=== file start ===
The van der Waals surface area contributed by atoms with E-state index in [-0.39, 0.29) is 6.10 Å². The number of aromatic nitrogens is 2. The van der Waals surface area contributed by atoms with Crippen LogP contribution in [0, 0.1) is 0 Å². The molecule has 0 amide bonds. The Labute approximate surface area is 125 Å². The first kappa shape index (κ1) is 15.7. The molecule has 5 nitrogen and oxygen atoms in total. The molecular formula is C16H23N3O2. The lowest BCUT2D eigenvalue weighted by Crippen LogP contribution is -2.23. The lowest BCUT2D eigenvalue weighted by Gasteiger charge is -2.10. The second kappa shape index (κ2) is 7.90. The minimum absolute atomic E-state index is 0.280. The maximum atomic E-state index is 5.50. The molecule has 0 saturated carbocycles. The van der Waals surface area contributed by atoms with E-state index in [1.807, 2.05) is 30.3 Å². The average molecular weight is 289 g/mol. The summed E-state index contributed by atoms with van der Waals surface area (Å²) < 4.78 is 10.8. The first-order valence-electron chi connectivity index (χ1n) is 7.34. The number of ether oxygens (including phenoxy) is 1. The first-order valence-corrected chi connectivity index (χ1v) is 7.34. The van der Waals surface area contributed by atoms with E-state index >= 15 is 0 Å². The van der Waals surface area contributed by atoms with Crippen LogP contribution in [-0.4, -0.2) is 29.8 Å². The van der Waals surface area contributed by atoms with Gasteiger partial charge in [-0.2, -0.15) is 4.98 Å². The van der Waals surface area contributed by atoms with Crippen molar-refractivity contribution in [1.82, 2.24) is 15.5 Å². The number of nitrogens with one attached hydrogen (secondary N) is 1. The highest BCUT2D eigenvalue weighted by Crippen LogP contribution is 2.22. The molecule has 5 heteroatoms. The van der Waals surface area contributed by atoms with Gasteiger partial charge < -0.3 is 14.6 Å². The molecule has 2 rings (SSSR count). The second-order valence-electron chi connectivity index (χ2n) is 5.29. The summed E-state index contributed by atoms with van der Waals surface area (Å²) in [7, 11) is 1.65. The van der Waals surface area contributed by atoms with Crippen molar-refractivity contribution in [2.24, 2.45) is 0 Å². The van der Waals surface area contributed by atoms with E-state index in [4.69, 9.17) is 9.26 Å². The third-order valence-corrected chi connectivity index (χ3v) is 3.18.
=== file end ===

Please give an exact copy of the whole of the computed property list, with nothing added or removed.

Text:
The van der Waals surface area contributed by atoms with E-state index in [-0.39, 0.29) is 6.10 Å². The number of aromatic nitrogens is 2. The van der Waals surface area contributed by atoms with Crippen LogP contribution in [0, 0.1) is 0 Å². The molecule has 0 amide bonds. The Labute approximate surface area is 125 Å². The first kappa shape index (κ1) is 15.7. The molecule has 5 nitrogen and oxygen atoms in total. The molecular formula is C16H23N3O2. The lowest BCUT2D eigenvalue weighted by Crippen LogP contribution is -2.23. The lowest BCUT2D eigenvalue weighted by Gasteiger charge is -2.10. The second kappa shape index (κ2) is 7.90. The minimum absolute atomic E-state index is 0.280. The maximum atomic E-state index is 5.50. The molecule has 0 saturated carbocycles. The van der Waals surface area contributed by atoms with E-state index in [1.807, 2.05) is 30.3 Å². The average molecular weight is 289 g/mol. The summed E-state index contributed by atoms with van der Waals surface area (Å²) < 4.78 is 10.8. The first-order valence-electron chi connectivity index (χ1n) is 7.34. The number of ether oxygens (including phenoxy) is 1. The first-order valence-corrected chi connectivity index (χ1v) is 7.34. The van der Waals surface area contributed by atoms with E-state index >= 15 is 0 Å². The van der Waals surface area contributed by atoms with Crippen LogP contribution in [-0.4, -0.2) is 29.8 Å². The van der Waals surface area contributed by atoms with Gasteiger partial charge in [-0.2, -0.15) is 4.98 Å². The van der Waals surface area contributed by atoms with Crippen molar-refractivity contribution in [1.82, 2.24) is 15.5 Å². The number of nitrogens with one attached hydrogen (secondary N) is 1. The highest BCUT2D eigenvalue weighted by Crippen LogP contribution is 2.22. The molecule has 5 heteroatoms. The van der Waals surface area contributed by atoms with Gasteiger partial charge < -0.3 is 14.6 Å². The molecule has 2 rings (SSSR count). The second-order valence-electron chi connectivity index (χ2n) is 5.29. The summed E-state index contributed by atoms with van der Waals surface area (Å²) in [7, 11) is 1.65. The van der Waals surface area contributed by atoms with Crippen molar-refractivity contribution in [2.24, 2.45) is 0 Å². The van der Waals surface area contributed by atoms with E-state index in [4.69, 9.17) is 9.26 Å². The third-order valence-corrected chi connectivity index (χ3v) is 3.18.